Schizophrenia is hypothesized as a neurodevelopmental and neurodegenerative disorder based on the following findings. 1. MRI studies have revealed brain structural abnormalities from the onset of schizophrenia and the progress of these structural abnormalities. 2. Histopathological studies have elucidated cytoarchitectural abnormalities in schizophrenic brains without gliosis. 3. Obstetric complications are one of the risk factors for schizophrenia. 4. Relapse of schizophrenia results in a deteriorating progress of the disorder. Furthermore, data from family, twin and adoption studies show evidence of a substantial genetic component in schizophrenia, Thus, a molecular genetic study combined with a neurodevelopmental and neurodegenerative hypothesis is required to elucidate the pathophysiology of schizophrenia. The positive association between neuregulin 1 and Icelandic schizophrenia that has been reproduced in Scottish and North European schizophrenia is one of the intriguing examples of this type of research. Neuregulin 1 regulates the cytoarchitecture of brain. Mice mutated for neuregulin 1 show a behavioral phenotype that overlaps with mouse models for schizophrenia. Furthermore, the behavioral phenotypes of the neuregulin 1 hypomorphs are reversible with clozapine. We also demonstrated a positive association between schizophrenia and a 5-HT5A receptor polymorphism, Pro15Ser, that may have role in cell differentiation in the brain.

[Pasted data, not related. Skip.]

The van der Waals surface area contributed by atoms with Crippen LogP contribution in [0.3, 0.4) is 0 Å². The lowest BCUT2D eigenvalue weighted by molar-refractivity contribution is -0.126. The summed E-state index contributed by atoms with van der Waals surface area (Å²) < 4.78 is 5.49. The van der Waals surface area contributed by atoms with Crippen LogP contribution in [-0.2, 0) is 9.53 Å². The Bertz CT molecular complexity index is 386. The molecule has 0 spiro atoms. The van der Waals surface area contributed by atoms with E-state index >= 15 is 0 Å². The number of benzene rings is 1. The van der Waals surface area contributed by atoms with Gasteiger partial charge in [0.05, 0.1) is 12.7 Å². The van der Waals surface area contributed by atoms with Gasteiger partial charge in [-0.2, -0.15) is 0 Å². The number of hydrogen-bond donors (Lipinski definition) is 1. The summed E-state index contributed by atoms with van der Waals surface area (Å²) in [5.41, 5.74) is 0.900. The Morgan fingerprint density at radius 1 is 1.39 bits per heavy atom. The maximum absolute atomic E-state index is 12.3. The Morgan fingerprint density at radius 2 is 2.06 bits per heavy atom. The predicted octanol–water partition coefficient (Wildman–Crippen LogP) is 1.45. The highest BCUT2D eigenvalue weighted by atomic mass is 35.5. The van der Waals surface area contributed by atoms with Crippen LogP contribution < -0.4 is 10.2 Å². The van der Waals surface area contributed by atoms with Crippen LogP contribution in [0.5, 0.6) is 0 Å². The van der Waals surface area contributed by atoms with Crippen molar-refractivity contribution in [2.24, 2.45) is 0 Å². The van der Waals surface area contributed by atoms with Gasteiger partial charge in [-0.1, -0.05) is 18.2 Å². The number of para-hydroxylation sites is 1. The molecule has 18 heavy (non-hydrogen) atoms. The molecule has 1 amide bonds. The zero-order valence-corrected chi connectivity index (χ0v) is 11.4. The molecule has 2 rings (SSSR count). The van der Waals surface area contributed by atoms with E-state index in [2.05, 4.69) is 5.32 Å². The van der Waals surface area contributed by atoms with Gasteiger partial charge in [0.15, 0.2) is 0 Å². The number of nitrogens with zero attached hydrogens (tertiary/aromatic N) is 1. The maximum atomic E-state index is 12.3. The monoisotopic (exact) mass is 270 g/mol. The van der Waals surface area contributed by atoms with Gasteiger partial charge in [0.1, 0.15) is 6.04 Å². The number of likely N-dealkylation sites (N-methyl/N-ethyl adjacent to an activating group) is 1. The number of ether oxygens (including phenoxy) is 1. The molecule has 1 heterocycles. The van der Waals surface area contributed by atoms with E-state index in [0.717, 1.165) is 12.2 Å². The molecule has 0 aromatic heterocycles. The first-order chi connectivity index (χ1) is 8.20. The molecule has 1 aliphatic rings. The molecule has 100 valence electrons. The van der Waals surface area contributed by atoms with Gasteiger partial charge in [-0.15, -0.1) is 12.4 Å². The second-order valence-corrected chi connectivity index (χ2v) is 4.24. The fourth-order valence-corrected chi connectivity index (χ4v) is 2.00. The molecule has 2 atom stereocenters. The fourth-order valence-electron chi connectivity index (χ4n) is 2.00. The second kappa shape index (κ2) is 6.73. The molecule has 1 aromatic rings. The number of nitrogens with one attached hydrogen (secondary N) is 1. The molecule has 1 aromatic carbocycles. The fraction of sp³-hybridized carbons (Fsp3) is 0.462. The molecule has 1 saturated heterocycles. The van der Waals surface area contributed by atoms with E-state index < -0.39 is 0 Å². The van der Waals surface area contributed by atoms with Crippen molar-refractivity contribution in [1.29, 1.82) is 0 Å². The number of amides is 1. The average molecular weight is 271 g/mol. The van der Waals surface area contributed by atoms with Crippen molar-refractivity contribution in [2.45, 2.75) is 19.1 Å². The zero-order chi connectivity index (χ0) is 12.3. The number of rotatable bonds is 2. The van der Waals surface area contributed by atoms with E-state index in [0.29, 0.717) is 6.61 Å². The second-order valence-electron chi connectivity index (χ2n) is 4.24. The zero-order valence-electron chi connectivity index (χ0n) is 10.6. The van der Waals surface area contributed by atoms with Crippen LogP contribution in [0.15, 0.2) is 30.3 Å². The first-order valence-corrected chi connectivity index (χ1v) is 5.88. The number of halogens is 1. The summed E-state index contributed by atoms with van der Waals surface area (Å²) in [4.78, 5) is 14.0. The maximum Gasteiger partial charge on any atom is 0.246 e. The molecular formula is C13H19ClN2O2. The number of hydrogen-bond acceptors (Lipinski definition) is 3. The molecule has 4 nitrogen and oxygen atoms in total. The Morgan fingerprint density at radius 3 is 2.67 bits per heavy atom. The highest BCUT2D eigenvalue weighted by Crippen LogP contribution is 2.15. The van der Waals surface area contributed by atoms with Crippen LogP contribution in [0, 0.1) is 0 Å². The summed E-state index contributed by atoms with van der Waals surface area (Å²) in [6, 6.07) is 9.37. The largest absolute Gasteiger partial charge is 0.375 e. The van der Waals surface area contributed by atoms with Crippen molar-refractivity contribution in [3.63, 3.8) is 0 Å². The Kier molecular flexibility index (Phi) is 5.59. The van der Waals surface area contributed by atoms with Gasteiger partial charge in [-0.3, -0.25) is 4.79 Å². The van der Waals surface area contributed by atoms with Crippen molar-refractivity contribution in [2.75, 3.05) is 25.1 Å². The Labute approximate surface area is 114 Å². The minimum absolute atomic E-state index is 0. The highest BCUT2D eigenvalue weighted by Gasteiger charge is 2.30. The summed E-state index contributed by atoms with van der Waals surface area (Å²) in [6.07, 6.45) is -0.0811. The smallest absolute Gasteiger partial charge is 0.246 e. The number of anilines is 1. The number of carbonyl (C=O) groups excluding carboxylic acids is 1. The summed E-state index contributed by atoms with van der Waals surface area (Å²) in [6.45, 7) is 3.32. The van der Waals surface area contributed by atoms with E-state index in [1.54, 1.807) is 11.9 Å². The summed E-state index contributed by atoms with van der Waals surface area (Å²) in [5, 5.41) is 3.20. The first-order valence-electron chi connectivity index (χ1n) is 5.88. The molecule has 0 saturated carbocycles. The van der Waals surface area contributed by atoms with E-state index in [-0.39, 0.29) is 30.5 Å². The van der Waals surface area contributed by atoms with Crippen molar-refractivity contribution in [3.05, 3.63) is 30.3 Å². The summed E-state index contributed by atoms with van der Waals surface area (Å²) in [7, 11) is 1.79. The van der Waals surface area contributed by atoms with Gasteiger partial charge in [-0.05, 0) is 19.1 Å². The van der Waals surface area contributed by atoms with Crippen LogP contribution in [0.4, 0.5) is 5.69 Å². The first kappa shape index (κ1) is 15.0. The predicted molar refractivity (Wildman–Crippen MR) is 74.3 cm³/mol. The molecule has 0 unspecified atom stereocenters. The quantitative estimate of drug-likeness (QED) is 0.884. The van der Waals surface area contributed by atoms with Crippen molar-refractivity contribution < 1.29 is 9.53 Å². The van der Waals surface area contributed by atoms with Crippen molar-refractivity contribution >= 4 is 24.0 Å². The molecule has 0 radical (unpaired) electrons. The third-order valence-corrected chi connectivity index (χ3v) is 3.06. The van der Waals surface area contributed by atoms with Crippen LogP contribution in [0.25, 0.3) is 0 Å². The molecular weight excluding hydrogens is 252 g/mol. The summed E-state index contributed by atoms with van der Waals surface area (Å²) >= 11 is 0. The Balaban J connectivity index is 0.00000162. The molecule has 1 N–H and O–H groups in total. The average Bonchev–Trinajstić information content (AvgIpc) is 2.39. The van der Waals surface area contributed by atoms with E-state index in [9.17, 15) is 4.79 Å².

|ジャーナル||Japanese Journal of Neuropsychopharmacology|
|出版ステータス||出版済み - 01-08-2004|
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